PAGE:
MONTPELIER -- The Vermont House on Tuesday passed a bill allowing child care workers to unionize and the Senate approved a measure to crack down on drugged driving, as conference committees met throughout the Statehouse to work out final deals on legislation.
Uncertainty continued to grow, though, about whether lawmakers would reach their scheduled adjournment for the year this weekend, as differences remained between the House and Senate on bills ranging from the state budget to medicating some patients with mental illness against their will.
A marquee issue in the House on Tuesday was the measure allowing home-based child care operators with 12 or fewer children in their programs to form a union to negotiate with the state over subsidies given to many of the families they serve.
The House voted 78-59 to send the measure to Gov. Peter Shumlin, who has indicated he supports it.
Opponents said the Democrats controlling the legislature had failed to appropriate enough money for child care subsidies, then hoping to take campaign contributions from a union that would organize child care providers to demand higher subsidies.
Speaking of union dues paid by child care workers, Rep. Duncan Kilmartin, R-Newport, said, "You know where that money’s going to go? To support those of us who beat our chests and tell us we have failed those families and children, so we should surrender to union negotiators our constitutional duty" of appropriating sufficient funds for child care subsidies. Kilmartin called that "absurd."
Supporters said it was simply a matter of allowing child care providers to decide their own fate.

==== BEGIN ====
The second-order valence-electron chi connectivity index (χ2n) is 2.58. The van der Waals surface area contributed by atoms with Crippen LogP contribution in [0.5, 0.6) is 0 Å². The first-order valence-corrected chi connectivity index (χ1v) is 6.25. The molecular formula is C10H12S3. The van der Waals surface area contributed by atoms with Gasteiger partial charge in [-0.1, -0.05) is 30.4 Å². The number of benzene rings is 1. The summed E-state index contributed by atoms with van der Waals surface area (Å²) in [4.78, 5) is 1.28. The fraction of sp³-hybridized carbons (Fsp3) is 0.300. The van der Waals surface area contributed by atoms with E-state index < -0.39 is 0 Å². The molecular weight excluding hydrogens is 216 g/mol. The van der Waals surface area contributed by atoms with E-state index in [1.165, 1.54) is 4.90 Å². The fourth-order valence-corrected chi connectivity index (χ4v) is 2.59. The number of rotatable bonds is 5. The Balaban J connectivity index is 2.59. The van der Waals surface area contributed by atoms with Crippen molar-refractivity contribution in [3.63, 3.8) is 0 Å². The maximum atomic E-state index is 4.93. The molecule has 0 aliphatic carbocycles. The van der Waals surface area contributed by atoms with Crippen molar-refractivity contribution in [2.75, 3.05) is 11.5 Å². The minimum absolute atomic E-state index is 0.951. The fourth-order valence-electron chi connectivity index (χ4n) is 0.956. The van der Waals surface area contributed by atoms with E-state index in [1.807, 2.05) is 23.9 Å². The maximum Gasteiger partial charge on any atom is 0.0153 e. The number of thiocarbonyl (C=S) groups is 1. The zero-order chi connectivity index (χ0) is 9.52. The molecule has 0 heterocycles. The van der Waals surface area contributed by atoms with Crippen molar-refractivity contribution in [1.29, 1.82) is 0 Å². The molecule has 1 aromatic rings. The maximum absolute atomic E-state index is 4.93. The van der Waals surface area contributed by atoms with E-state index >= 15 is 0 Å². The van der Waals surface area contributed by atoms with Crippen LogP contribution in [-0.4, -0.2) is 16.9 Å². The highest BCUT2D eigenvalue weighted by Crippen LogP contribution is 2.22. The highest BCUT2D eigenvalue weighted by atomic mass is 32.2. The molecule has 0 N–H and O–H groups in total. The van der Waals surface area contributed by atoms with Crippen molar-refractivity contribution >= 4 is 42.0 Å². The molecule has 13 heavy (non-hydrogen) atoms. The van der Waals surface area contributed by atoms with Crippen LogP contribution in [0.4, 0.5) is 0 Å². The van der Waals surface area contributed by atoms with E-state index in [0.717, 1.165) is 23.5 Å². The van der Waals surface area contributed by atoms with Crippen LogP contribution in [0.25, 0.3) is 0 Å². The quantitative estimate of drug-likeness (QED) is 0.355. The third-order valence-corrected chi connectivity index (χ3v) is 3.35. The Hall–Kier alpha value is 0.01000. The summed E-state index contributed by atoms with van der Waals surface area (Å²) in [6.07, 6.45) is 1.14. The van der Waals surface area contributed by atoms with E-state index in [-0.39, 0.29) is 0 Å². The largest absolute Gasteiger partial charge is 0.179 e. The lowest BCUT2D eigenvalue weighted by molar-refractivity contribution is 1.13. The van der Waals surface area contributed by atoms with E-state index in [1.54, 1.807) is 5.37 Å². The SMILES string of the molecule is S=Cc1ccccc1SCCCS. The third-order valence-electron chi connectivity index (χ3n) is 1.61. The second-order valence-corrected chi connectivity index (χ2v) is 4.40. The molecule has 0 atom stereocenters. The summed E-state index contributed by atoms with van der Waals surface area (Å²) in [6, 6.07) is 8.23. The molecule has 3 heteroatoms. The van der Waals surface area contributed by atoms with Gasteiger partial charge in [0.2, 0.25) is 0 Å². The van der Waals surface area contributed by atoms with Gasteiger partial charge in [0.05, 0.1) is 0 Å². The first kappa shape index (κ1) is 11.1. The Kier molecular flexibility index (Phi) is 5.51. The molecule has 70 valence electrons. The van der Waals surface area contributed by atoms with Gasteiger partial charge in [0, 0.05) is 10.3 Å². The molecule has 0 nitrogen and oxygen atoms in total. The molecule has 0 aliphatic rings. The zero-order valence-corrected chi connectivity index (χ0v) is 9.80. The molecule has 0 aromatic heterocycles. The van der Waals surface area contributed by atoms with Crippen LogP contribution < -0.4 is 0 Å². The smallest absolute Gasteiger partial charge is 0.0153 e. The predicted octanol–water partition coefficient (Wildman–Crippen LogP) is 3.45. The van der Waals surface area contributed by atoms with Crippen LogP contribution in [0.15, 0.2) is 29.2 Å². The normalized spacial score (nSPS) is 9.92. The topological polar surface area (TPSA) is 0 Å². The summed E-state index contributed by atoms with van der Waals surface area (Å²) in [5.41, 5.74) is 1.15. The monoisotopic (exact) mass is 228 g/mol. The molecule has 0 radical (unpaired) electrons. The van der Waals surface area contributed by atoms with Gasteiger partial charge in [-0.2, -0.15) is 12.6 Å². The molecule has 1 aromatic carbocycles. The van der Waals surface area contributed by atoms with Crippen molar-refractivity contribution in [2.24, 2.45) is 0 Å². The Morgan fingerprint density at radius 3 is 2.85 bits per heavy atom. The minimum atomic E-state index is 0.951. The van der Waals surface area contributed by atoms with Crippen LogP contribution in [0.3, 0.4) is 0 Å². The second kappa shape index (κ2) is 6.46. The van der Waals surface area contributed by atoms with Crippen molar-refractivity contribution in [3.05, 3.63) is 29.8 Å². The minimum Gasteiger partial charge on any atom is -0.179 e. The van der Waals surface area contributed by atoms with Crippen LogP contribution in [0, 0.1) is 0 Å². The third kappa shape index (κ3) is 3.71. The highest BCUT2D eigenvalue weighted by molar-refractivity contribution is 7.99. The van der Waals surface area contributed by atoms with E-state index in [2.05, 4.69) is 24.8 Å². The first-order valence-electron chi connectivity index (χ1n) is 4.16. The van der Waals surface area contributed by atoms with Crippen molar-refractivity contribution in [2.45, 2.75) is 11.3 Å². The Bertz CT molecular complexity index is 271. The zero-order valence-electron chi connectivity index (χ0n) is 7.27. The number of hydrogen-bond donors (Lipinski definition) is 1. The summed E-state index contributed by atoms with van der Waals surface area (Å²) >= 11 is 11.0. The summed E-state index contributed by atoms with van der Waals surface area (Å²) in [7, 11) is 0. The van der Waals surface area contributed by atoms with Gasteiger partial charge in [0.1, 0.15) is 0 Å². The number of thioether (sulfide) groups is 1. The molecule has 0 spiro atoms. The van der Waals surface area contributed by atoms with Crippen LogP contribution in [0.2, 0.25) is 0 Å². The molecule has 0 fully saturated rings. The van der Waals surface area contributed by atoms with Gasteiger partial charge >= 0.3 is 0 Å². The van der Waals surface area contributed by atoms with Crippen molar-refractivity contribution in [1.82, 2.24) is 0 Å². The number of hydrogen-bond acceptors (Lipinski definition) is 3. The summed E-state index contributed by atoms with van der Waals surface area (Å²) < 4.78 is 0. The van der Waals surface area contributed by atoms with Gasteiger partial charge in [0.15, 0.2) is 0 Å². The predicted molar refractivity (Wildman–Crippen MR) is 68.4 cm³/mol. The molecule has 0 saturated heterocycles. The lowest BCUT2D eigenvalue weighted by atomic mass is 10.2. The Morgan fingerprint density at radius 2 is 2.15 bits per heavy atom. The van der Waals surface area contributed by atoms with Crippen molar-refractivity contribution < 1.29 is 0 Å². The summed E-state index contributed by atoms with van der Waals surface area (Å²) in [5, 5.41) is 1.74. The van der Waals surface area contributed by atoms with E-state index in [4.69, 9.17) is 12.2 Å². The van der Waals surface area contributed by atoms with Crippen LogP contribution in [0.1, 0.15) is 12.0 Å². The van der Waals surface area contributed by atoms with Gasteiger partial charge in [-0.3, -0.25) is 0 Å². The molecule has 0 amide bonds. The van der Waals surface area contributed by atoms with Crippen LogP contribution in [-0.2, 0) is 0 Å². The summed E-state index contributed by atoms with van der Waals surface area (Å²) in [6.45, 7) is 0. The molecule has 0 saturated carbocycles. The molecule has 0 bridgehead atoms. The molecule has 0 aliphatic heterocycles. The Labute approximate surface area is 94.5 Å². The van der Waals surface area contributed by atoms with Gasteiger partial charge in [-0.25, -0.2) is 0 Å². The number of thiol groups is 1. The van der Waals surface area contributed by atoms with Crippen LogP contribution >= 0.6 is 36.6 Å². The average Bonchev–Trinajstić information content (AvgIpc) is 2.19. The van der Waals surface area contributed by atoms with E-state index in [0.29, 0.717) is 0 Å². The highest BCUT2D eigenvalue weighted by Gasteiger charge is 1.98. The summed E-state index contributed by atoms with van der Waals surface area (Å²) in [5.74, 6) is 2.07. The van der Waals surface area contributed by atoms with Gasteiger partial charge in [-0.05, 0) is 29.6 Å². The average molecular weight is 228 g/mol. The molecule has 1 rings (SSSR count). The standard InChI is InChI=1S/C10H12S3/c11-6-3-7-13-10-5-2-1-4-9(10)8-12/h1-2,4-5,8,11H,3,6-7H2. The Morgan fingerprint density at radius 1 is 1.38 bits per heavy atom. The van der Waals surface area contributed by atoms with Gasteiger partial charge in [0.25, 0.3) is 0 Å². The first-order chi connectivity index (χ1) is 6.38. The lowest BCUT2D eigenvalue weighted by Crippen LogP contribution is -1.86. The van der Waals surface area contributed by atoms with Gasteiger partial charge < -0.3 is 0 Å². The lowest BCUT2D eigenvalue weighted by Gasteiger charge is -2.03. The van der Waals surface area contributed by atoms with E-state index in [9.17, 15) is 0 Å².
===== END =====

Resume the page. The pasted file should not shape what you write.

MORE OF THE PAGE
"What this bill does is allow them to vote whether to unionize," said Rep. George Till, D-Jericho. "Our traditional appropriation process has failed these businesses over and over and over again. We should let them decide whether to try a different approach."
The bill contains an agency fee provision allowing any union that organizes child care workers to negotiate for contract language requiring non-member child care operators to pay a portion -- lawmakers estimated 75 to 85 percent -- of regular union dues for representation in collective bargaining.
The Senate’s passage of the "drugged driving" bill came after it removed language saying a driver could be in violation if found under the influence of a drug "to the slightest degree."
Lawmakers have struggled to come up with a parallel to the 0.08 percent blood-alcohol content for being deemed drunk behind the wheel. There’s been broad agreement there is no similar objective standard for being impaired by drugs.
The language was in the version passed by the House, which likely means another conference committee fight.